Image Credit: ESO/M. Kornmesser

What do we do?

Our research focuses on the study of the intergalactic medium using quasar spectroscopy. This field of research is commonly known as observational cosmology and consists of studying the origin, structure and evolution of the Universe through astronomical observations.

What is quasar spectroscopy?

Quasars are among the brightest and most distant objects in the Universe. When a photon produced by a distant quasar reaches a telescope on Earth, it carries with it all the information from the part of the Universe it crossed. This information can be identified and extracted by fitting the absorption features imprinted onto the quasar spectrum.

What knowledge can you get?

Any absorption line in a quasar spectrum is a direct signature of a gas cloud present in the intergalatic medium and can be approximated by a mathematical function called a Voigt profile. From such profile, one can gain insight into the kinematics of the atoms in the cloud as well as the local temperature and density of atoms present in that cloud.

How do we use this information?

The knowledge we get from fitting absorption line features can be used to probe the evolution of the fundamental laws of physics throughout the Universe, that is throughout cosmological time from the Big Bang until now. In the next section, we present our 3 main projects.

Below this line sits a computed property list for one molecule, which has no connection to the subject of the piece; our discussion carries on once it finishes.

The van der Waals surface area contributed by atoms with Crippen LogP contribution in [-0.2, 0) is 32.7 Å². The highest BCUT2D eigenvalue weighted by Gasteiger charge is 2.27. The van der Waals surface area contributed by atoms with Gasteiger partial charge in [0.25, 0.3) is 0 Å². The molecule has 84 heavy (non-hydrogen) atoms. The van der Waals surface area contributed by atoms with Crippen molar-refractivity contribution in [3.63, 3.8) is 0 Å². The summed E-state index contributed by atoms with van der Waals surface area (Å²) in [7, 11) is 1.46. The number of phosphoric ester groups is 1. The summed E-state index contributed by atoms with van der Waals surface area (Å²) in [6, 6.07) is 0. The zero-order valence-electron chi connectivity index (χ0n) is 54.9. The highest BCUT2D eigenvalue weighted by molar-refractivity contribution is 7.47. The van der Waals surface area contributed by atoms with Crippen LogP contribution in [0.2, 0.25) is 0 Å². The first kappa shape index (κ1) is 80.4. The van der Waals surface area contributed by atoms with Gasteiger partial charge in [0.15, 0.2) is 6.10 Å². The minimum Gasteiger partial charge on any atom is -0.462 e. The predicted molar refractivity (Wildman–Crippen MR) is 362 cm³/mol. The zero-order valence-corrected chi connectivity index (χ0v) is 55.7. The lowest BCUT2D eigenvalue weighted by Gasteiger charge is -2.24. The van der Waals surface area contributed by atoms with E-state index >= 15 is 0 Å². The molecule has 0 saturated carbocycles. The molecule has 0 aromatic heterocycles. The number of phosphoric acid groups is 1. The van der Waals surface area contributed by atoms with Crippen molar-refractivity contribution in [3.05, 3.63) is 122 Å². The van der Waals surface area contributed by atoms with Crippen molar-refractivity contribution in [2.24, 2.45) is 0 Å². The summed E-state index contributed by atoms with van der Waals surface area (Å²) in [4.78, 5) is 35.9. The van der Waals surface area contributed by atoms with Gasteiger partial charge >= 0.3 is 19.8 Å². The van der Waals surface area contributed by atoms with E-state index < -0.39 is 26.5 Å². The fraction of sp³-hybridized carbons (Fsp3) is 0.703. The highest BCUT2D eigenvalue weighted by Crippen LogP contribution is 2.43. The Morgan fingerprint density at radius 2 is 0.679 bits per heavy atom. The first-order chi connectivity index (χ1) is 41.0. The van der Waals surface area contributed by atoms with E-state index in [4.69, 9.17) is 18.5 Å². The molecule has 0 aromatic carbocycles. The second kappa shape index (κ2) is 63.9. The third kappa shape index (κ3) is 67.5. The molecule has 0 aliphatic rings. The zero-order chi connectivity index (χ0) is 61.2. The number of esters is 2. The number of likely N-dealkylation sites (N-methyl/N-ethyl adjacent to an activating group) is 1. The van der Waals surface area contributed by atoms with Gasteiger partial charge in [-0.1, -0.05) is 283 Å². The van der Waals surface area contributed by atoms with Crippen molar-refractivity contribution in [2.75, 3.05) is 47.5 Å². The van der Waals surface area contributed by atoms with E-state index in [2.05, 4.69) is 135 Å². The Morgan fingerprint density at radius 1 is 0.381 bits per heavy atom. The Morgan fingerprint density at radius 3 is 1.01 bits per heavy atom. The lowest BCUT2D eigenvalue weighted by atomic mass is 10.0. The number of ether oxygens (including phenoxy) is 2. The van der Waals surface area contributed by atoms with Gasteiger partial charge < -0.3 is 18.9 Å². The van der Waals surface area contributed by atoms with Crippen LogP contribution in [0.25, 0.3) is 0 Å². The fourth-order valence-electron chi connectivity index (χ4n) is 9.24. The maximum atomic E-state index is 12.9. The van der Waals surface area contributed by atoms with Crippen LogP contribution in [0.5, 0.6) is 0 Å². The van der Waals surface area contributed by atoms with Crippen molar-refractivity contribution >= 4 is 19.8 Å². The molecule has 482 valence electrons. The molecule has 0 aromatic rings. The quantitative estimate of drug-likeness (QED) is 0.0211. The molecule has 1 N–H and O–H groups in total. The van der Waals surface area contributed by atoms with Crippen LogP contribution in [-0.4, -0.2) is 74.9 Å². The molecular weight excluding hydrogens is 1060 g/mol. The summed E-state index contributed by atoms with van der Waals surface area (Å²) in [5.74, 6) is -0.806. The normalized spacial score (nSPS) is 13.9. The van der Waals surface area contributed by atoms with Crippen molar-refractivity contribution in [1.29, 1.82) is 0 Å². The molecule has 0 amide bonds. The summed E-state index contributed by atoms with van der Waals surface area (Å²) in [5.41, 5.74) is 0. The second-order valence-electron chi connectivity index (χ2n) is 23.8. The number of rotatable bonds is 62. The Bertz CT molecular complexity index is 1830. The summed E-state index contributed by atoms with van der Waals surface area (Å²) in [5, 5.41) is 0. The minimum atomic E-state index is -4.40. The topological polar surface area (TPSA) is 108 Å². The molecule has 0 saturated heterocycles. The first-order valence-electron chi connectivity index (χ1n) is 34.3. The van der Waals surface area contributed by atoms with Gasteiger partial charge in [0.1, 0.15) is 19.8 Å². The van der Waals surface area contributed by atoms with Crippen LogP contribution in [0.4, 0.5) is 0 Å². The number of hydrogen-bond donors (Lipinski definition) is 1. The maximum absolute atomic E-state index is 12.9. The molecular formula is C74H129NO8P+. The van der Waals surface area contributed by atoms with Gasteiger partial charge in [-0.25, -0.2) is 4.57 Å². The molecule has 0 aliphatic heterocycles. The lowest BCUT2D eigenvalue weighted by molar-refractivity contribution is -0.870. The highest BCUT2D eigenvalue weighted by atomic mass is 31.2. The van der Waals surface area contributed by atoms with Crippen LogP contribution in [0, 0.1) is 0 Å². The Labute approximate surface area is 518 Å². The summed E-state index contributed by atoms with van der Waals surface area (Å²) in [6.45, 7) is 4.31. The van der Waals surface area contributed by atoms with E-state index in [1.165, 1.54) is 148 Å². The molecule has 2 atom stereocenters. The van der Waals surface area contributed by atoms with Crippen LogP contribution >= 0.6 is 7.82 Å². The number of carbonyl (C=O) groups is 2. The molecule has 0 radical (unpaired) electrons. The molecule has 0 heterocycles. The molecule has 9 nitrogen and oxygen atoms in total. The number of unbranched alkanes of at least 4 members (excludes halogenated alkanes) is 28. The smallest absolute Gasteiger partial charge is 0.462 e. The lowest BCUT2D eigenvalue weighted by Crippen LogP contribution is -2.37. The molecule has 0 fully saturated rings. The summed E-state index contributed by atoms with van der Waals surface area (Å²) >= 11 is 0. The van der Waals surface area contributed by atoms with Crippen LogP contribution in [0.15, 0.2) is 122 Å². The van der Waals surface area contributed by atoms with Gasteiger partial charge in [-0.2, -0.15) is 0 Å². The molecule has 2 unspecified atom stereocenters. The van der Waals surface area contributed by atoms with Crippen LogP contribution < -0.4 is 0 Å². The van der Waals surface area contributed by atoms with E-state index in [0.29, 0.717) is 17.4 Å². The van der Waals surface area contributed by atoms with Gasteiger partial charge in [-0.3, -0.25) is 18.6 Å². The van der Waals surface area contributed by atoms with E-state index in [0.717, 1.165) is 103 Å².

Primordial Deuterium abundance

Deuterium is the second lightest element in the Universe and was produced during the very first minutes after the Big Bang in the epoch known as Big Bang Nucleosynthesis (BBN). The current standard BBN theory predicts that the primordial abundances of very light nuclei can be directly related to the mean cosmological baryon density parameter. The Deuterium-to-Hydrogen ratio can be directly measured in quasar spectrum by identifying and fitting both HI and DI absorption lines. The ratio of the extracted column densities will provide a direct estimate of the total density of baryonic matter in the Universe.

"The primordial deuterium abundance at z=2.504 from a high signal-to-noise spectrum of Q1009+2956", E. O. Zavarygin et al.

Fine-structure constant variation

Short description missing.

"Probing the Gravitational Dependence of the Fine-Structure Constant from Observations of White Dwarf Stars", M. B. Bainbridge et al.

Long-range wavelength-scale distortions

Short description missing.

"Modelling long-range wavelength distortions in quasar absorption echelle spectra", V. Dumont & J. K. Webb

Our Group

Prof. John K. Webb

Astrophysics Professor
@ University of New South Wales
@ DAMTP, Cambridge University

Dr. Vincent Dumont

Research Associate
@ UC Berkeley
@ University of New South Wales

Dr. Signe R. Sørensen

Research Associate
@ University of Oslo

Mr. Evgeny Zavarygin

PhD Student
@ University of New South Wales

Ms. Michael Wilczynska

PhD Student
@ University of New South Wales

Mr. Darren Dougan

PhD Student
@ University of New South Wales


Dr. Matthew Bainbridge

Research Associate
@ University of Leicester

Mr. Dinko Milaković

PhD Student
@ European Southern Observatory

Prof. Victor Flambaum

Physics Professor
@ University of New South Wales
@ Helmholtz Institute Mainz

Transparent Research

Get in touch

Feel free to contact us if you are either interested to join our group or simply want to know more about our research.

+1 (808) 498-8047

275 Birge Hall
University of California, Berkeley